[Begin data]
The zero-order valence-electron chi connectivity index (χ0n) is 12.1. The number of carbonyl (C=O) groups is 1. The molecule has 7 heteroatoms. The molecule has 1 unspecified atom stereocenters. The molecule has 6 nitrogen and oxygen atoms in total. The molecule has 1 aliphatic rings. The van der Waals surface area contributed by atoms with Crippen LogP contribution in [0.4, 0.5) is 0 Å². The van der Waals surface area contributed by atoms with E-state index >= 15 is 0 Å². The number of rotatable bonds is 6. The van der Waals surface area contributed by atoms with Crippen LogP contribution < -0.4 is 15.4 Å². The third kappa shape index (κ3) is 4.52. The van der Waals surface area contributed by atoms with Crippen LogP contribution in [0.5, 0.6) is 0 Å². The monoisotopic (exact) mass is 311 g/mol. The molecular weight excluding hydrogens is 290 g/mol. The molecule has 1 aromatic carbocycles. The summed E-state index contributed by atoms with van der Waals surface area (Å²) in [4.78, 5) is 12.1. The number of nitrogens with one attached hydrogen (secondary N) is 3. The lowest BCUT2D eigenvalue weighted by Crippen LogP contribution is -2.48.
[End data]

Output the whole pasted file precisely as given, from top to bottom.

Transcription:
The zero-order valence-electron chi connectivity index (χ0n) is 12.1. The number of carbonyl (C=O) groups is 1. The molecule has 7 heteroatoms. The molecule has 1 unspecified atom stereocenters. The molecule has 6 nitrogen and oxygen atoms in total. The molecule has 1 aliphatic rings. The van der Waals surface area contributed by atoms with Crippen LogP contribution in [0.4, 0.5) is 0 Å². The van der Waals surface area contributed by atoms with E-state index >= 15 is 0 Å². The number of rotatable bonds is 6. The van der Waals surface area contributed by atoms with Crippen LogP contribution < -0.4 is 15.4 Å². The third kappa shape index (κ3) is 4.52. The van der Waals surface area contributed by atoms with Crippen LogP contribution in [0.5, 0.6) is 0 Å². The monoisotopic (exact) mass is 311 g/mol. The molecular weight excluding hydrogens is 290 g/mol. The molecule has 1 aromatic carbocycles. The summed E-state index contributed by atoms with van der Waals surface area (Å²) in [4.78, 5) is 12.1. The number of nitrogens with one attached hydrogen (secondary N) is 3. The lowest BCUT2D eigenvalue weighted by Crippen LogP contribution is -2.48.